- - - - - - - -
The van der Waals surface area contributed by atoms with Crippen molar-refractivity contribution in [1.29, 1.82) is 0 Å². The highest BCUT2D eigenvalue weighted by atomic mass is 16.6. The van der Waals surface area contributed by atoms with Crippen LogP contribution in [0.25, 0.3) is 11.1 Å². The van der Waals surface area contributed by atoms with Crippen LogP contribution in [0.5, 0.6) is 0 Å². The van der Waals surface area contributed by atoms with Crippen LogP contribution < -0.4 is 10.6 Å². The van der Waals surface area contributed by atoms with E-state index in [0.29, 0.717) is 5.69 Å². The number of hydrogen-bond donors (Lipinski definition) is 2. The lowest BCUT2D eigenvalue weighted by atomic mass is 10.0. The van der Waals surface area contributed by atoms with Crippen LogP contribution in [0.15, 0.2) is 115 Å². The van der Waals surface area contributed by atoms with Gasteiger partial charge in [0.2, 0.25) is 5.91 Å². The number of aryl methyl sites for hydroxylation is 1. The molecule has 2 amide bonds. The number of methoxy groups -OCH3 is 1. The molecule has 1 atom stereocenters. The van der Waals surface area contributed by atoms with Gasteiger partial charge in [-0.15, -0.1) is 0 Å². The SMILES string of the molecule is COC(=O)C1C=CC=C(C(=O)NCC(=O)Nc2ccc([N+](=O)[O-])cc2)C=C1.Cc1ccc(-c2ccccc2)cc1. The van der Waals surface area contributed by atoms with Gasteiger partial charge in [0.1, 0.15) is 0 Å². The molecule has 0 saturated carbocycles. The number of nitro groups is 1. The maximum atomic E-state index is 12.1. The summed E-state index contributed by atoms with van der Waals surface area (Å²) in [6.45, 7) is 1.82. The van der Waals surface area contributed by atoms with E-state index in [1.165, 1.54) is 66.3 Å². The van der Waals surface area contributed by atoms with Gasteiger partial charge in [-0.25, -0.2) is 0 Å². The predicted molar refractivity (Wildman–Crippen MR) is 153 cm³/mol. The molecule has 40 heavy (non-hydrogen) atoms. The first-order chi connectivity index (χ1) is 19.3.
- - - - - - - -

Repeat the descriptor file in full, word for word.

The van der Waals surface area contributed by atoms with Crippen molar-refractivity contribution in [1.29, 1.82) is 0 Å². The highest BCUT2D eigenvalue weighted by atomic mass is 16.6. The van der Waals surface area contributed by atoms with Crippen LogP contribution in [0.25, 0.3) is 11.1 Å². The van der Waals surface area contributed by atoms with Crippen LogP contribution in [0.5, 0.6) is 0 Å². The van der Waals surface area contributed by atoms with Crippen LogP contribution < -0.4 is 10.6 Å². The van der Waals surface area contributed by atoms with E-state index in [0.29, 0.717) is 5.69 Å². The number of hydrogen-bond donors (Lipinski definition) is 2. The lowest BCUT2D eigenvalue weighted by atomic mass is 10.0. The van der Waals surface area contributed by atoms with Crippen LogP contribution in [0.15, 0.2) is 115 Å². The van der Waals surface area contributed by atoms with Gasteiger partial charge in [0.2, 0.25) is 5.91 Å². The number of aryl methyl sites for hydroxylation is 1. The molecule has 2 amide bonds. The number of methoxy groups -OCH3 is 1. The molecule has 1 atom stereocenters. The van der Waals surface area contributed by atoms with Gasteiger partial charge in [-0.15, -0.1) is 0 Å². The SMILES string of the molecule is COC(=O)C1C=CC=C(C(=O)NCC(=O)Nc2ccc([N+](=O)[O-])cc2)C=C1.Cc1ccc(-c2ccccc2)cc1. The van der Waals surface area contributed by atoms with Gasteiger partial charge in [0.1, 0.15) is 0 Å². The molecule has 0 saturated carbocycles. The number of nitro groups is 1. The maximum atomic E-state index is 12.1. The summed E-state index contributed by atoms with van der Waals surface area (Å²) in [6.45, 7) is 1.82. The van der Waals surface area contributed by atoms with E-state index in [1.165, 1.54) is 66.3 Å². The van der Waals surface area contributed by atoms with Gasteiger partial charge in [-0.25, -0.2) is 0 Å². The predicted molar refractivity (Wildman–Crippen MR) is 153 cm³/mol. The molecule has 40 heavy (non-hydrogen) atoms. The first-order chi connectivity index (χ1) is 19.3.